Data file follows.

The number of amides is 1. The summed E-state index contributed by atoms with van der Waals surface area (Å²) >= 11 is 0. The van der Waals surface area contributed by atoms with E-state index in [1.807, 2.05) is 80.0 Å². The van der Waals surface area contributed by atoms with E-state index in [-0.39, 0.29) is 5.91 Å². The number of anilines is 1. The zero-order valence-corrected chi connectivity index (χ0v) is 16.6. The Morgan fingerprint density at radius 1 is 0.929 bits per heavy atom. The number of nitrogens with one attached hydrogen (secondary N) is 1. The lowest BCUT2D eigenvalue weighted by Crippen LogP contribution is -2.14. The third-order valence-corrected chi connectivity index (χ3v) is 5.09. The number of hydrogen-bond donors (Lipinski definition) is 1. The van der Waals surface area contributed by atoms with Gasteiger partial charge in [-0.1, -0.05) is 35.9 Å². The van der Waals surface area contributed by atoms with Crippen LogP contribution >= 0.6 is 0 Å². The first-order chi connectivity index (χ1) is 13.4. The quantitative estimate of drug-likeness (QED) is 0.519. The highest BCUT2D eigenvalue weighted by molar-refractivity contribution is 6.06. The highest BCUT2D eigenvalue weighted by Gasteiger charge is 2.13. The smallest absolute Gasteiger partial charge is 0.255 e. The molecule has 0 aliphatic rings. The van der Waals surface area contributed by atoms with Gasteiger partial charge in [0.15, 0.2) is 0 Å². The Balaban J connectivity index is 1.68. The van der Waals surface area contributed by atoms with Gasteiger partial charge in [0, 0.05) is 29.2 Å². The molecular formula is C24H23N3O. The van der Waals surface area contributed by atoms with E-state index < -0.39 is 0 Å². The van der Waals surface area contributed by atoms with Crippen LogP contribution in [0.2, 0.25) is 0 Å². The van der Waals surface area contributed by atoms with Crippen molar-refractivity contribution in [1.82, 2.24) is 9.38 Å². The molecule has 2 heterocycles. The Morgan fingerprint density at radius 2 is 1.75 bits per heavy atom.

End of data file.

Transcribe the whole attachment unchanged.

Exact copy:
The number of amides is 1. The summed E-state index contributed by atoms with van der Waals surface area (Å²) >= 11 is 0. The van der Waals surface area contributed by atoms with E-state index in [1.807, 2.05) is 80.0 Å². The van der Waals surface area contributed by atoms with E-state index in [-0.39, 0.29) is 5.91 Å². The number of anilines is 1. The zero-order valence-corrected chi connectivity index (χ0v) is 16.6. The Morgan fingerprint density at radius 1 is 0.929 bits per heavy atom. The number of nitrogens with one attached hydrogen (secondary N) is 1. The lowest BCUT2D eigenvalue weighted by Crippen LogP contribution is -2.14. The third-order valence-corrected chi connectivity index (χ3v) is 5.09. The number of hydrogen-bond donors (Lipinski definition) is 1. The van der Waals surface area contributed by atoms with Gasteiger partial charge in [-0.1, -0.05) is 35.9 Å². The van der Waals surface area contributed by atoms with Crippen LogP contribution >= 0.6 is 0 Å². The first-order chi connectivity index (χ1) is 13.4. The quantitative estimate of drug-likeness (QED) is 0.519. The highest BCUT2D eigenvalue weighted by molar-refractivity contribution is 6.06. The highest BCUT2D eigenvalue weighted by Gasteiger charge is 2.13. The smallest absolute Gasteiger partial charge is 0.255 e. The molecule has 0 aliphatic rings. The van der Waals surface area contributed by atoms with Gasteiger partial charge in [0.15, 0.2) is 0 Å². The Balaban J connectivity index is 1.68. The van der Waals surface area contributed by atoms with Gasteiger partial charge in [0, 0.05) is 29.2 Å². The molecular formula is C24H23N3O. The van der Waals surface area contributed by atoms with E-state index < -0.39 is 0 Å². The van der Waals surface area contributed by atoms with Crippen LogP contribution in [0.2, 0.25) is 0 Å². The van der Waals surface area contributed by atoms with Crippen molar-refractivity contribution in [1.82, 2.24) is 9.38 Å². The molecule has 2 heterocycles. The Morgan fingerprint density at radius 2 is 1.75 bits per heavy atom.